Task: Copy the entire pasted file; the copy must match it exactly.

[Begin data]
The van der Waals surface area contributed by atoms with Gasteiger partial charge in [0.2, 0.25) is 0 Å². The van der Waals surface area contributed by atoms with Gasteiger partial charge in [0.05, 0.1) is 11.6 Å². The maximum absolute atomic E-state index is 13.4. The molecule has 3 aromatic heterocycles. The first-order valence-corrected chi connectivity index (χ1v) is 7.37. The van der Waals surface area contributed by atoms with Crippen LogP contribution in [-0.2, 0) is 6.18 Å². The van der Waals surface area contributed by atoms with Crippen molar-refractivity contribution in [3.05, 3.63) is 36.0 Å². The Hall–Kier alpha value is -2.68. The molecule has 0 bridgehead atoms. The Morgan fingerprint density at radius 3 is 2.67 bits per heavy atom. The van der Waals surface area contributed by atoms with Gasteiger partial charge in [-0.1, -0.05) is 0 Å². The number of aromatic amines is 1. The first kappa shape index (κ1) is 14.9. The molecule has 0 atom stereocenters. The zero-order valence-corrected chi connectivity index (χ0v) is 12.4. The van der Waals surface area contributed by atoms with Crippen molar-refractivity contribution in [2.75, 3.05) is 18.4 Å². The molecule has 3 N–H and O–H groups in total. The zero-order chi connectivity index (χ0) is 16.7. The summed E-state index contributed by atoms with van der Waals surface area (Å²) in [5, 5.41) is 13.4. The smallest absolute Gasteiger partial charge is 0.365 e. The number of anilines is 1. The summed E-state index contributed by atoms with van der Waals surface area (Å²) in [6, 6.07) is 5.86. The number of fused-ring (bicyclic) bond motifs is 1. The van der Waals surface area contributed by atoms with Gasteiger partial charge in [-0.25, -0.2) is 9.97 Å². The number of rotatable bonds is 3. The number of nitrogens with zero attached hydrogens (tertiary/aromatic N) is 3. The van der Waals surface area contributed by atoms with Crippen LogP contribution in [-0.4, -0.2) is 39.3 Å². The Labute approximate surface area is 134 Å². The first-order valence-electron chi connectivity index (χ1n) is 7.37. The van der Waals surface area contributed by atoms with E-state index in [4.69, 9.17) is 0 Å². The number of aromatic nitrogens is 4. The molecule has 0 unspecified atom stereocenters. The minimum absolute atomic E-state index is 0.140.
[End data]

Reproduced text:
The van der Waals surface area contributed by atoms with Gasteiger partial charge in [0.2, 0.25) is 0 Å². The van der Waals surface area contributed by atoms with Gasteiger partial charge in [0.05, 0.1) is 11.6 Å². The maximum absolute atomic E-state index is 13.4. The molecule has 3 aromatic heterocycles. The first-order valence-corrected chi connectivity index (χ1v) is 7.37. The van der Waals surface area contributed by atoms with Crippen LogP contribution in [-0.2, 0) is 6.18 Å². The van der Waals surface area contributed by atoms with Crippen molar-refractivity contribution in [3.05, 3.63) is 36.0 Å². The Hall–Kier alpha value is -2.68. The molecule has 0 bridgehead atoms. The Morgan fingerprint density at radius 3 is 2.67 bits per heavy atom. The van der Waals surface area contributed by atoms with Gasteiger partial charge in [-0.1, -0.05) is 0 Å². The number of aromatic amines is 1. The first kappa shape index (κ1) is 14.9. The molecule has 0 atom stereocenters. The zero-order valence-corrected chi connectivity index (χ0v) is 12.4. The van der Waals surface area contributed by atoms with Crippen molar-refractivity contribution in [2.75, 3.05) is 18.4 Å². The molecule has 3 N–H and O–H groups in total. The zero-order chi connectivity index (χ0) is 16.7. The summed E-state index contributed by atoms with van der Waals surface area (Å²) in [5, 5.41) is 13.4. The smallest absolute Gasteiger partial charge is 0.365 e. The number of anilines is 1. The summed E-state index contributed by atoms with van der Waals surface area (Å²) in [6, 6.07) is 5.86. The number of fused-ring (bicyclic) bond motifs is 1. The van der Waals surface area contributed by atoms with Gasteiger partial charge in [-0.25, -0.2) is 9.97 Å². The number of rotatable bonds is 3. The number of nitrogens with zero attached hydrogens (tertiary/aromatic N) is 3. The van der Waals surface area contributed by atoms with Crippen LogP contribution in [-0.4, -0.2) is 39.3 Å². The Labute approximate surface area is 134 Å². The first-order valence-electron chi connectivity index (χ1n) is 7.37. The van der Waals surface area contributed by atoms with E-state index in [4.69, 9.17) is 0 Å². The number of aromatic nitrogens is 4. The molecule has 0 unspecified atom stereocenters. The minimum absolute atomic E-state index is 0.140.